The Baltimore Orioles 2013 first round draft pick, pitcher Hunter Harvey, was introduced to the media Monday as a member of the Aberdeen IronBirds.
Harvey, who is scheduled to pitch for Aberdeen at Ripken Stadium Tuesday night, was accompanied by IronBirds manager Matt Merullo on the club level of the stadium.
"Were thrilled to have Hunter here joining our ball club and we're in a race here for the playoffs," Merullo said. "We're one game ahead and we were really happy to get the news last week from our farm director Brian Graham that Hunter would be joining us and making a few starts for us here at the end of the year."
Harvey, the 22nd overall pick in this year's Major League Baseball draft, comes to Aberdeen from the Gulf Coast League Orioles, where he had yet to post a win or loss. Harvey started five games for the rookie league team, working 13.1 innings. In those innings he allowed 10 hits and two earned runs, The right-hander walked two and struck out 18 and had an ERA of 1.35.
"I'm just glad to be up here in Aberdeen, finally get to play some night games," Harvey said. "So it's going to be really nice not being in so much heat, play in front of some fans, help this team out and hopefully win a championship, so I'm really excited."
Harvey, who is 6-3 and weighs 175 pounds, comes from a GCL team that was a game back in its playoff race to an IronBirds team that sits atop the New York-Penn League's McNamara Division entering Monday's game. Aberdeen's 29-26 record was a game better than Brooklyn's 29-28 mark.
"It's awesome, really want to help them out, hopefully win a championship, that would be nice," Harvey said in reference to joining the first place 'Birds. "We were only a game back down there, so coming up here and being in the lead, it's nice."
As for the promotion to Aberdeen, Harvey said, "It was really exciting when they called me in the office down there in the GCL and told me that, it really brightened my days, it was awesome. This is the first time I've been up here in this area, I've never really been in Maryland. I heard about how good they were doing this year and I was excited to get up here and continue to help them play good."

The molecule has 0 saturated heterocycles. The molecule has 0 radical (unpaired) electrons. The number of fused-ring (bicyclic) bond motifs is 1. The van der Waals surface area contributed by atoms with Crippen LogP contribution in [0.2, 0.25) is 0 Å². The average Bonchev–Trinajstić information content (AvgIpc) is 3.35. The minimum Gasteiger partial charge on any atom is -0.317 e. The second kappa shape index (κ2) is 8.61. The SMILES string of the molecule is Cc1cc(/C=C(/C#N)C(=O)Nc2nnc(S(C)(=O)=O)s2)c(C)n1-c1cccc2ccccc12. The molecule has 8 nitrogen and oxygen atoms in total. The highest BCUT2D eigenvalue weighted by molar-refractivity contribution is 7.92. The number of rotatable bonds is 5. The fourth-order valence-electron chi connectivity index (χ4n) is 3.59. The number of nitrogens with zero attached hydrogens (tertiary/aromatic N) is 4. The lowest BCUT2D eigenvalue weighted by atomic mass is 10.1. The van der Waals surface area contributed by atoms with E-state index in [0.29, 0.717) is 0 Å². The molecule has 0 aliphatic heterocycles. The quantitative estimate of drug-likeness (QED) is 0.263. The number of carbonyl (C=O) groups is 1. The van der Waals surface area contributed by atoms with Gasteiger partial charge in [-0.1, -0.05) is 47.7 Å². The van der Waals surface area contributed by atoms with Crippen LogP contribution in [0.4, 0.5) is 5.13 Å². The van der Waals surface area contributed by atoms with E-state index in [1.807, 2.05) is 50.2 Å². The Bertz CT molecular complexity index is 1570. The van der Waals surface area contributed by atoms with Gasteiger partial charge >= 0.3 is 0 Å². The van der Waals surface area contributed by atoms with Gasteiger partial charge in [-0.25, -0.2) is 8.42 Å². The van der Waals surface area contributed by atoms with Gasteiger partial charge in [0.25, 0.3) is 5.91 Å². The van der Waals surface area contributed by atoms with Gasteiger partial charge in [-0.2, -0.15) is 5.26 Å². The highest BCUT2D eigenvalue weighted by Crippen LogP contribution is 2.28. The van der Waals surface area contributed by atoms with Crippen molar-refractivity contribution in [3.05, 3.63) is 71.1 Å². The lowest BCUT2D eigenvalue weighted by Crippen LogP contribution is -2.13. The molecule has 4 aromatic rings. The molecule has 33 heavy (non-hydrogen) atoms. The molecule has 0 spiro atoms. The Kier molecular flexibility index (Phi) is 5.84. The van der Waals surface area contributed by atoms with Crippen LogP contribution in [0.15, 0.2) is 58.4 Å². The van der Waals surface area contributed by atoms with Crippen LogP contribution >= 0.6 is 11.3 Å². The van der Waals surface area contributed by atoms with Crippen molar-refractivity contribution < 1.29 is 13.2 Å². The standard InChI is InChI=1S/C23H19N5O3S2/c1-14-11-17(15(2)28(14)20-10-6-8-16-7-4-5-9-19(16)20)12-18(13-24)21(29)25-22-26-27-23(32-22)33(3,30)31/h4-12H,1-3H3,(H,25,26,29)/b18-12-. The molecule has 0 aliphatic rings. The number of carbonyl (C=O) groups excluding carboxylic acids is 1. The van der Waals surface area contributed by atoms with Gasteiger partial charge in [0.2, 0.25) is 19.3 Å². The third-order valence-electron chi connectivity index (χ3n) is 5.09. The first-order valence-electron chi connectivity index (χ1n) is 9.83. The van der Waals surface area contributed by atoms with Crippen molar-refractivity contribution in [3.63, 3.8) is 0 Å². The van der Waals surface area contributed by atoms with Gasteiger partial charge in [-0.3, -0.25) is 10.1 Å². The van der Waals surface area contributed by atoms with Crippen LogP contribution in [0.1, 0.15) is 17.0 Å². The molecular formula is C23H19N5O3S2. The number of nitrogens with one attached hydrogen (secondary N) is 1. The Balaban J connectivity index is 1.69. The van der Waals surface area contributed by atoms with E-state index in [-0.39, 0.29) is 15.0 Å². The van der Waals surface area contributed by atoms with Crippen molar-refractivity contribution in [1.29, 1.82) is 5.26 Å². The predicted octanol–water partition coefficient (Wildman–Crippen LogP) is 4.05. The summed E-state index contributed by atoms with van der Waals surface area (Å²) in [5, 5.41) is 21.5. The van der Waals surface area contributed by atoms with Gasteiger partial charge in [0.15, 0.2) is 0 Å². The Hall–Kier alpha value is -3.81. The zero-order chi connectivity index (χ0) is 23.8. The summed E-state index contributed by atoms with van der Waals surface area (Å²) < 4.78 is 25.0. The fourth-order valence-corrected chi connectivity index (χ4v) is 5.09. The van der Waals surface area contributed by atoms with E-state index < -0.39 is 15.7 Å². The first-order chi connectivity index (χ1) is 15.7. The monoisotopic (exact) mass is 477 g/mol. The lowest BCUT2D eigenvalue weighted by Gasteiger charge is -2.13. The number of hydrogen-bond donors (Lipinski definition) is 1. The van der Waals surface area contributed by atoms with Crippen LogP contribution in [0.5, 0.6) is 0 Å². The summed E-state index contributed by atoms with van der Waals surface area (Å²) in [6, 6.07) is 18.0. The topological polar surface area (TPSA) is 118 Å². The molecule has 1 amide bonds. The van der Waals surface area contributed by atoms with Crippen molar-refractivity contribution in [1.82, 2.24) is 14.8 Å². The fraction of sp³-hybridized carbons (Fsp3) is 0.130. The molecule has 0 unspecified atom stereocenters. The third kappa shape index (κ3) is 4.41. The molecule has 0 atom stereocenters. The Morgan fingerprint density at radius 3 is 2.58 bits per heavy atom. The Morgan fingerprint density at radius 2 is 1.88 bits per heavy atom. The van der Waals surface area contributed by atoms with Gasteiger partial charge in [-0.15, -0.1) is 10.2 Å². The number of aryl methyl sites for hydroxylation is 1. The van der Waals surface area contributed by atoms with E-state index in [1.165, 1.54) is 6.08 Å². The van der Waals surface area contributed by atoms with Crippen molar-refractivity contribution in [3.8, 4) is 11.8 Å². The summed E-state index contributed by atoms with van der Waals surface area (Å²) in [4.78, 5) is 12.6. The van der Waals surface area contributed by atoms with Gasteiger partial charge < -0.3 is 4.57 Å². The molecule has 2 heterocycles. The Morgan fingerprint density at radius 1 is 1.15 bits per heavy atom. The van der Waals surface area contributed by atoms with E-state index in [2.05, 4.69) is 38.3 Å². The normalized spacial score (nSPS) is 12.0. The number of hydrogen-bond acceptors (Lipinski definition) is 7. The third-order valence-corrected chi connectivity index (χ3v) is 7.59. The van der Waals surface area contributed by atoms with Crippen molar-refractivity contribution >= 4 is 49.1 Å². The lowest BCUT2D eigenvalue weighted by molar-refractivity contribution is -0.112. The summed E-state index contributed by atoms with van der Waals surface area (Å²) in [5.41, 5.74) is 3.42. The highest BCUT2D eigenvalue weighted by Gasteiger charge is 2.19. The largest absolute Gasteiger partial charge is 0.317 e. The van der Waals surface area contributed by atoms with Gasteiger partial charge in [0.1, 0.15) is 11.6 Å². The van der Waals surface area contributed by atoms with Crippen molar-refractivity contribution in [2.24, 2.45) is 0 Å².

Harvey says he's a three-pitch pitcher: fastball, curveball and change-up, with emphasis on the fastball.
"My change-up's getting a little better and my curveball command is getting better too," he said. "So fastball is getting better too, everything's just getting better with all the help." Harvey says the fastball range has been 91 to 94 mph.
Fans need to remember, Harvey is an 18-year old young man, recently graduated from Bandys High School in Catawba, N.C.. When asked about the differences in playing pro ball so far, Harvey said, "The talent you pitch against really. In high school it wasn't that hard to get people out and just throw it by them. In this league you have to learn how to pitch. You have to use all of your pitches, just can't overpower people with your fastball anymore."
Harvey's start tomorrow night will certainly be watched closely by many in the system, including manager Merullo. "I'm expecting a phone call soon and I wouldn't be surprised if some people are here tomorrow night as well, but everything will stay in line as it has been," Merullo said. "I don't really expect any major changes from what he's been doing. Typically there's about a 20 pitch limit that's added to a player's prior start, so we may increase that pitch limit, may not."
Harvey last pitched Aug. 14 for GCL. His limit was 60 pitches. "I haven't been given any guidelines so far as to how may innings or what his pitch count is. I know that he pitched last week, threw three and a third innings, threw 60 pitches, but whatever he's able to give us is certainly going to be a help, we're really looking forward to having him out there on the mound tomorrow night."
For Aberdeen, Harvey will wear number 23, a number with no significance. "A random number," Harvey said. "I thought it was Michael Jordan coming from North Carolina," Merullo joked.
At GCL, Harvey wore 48. His father, Bryan Harvey, wore number 34 and pitched for nine years in the major leagues exclusively as a reliever, with his best season being 1991, when he led the American League with 46 saves pitching for the Angels. He notched 45 saves in 1993 for the expansion Florida Marlins. He finished second in the American League Rookie of the Year voting in 1988.
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"Tomorrow is a big night for Hunter, a big night for the IronBirds, but in the long run, really it is a small step in what's hopefully a long, successful career in Baltimore," Merullo said.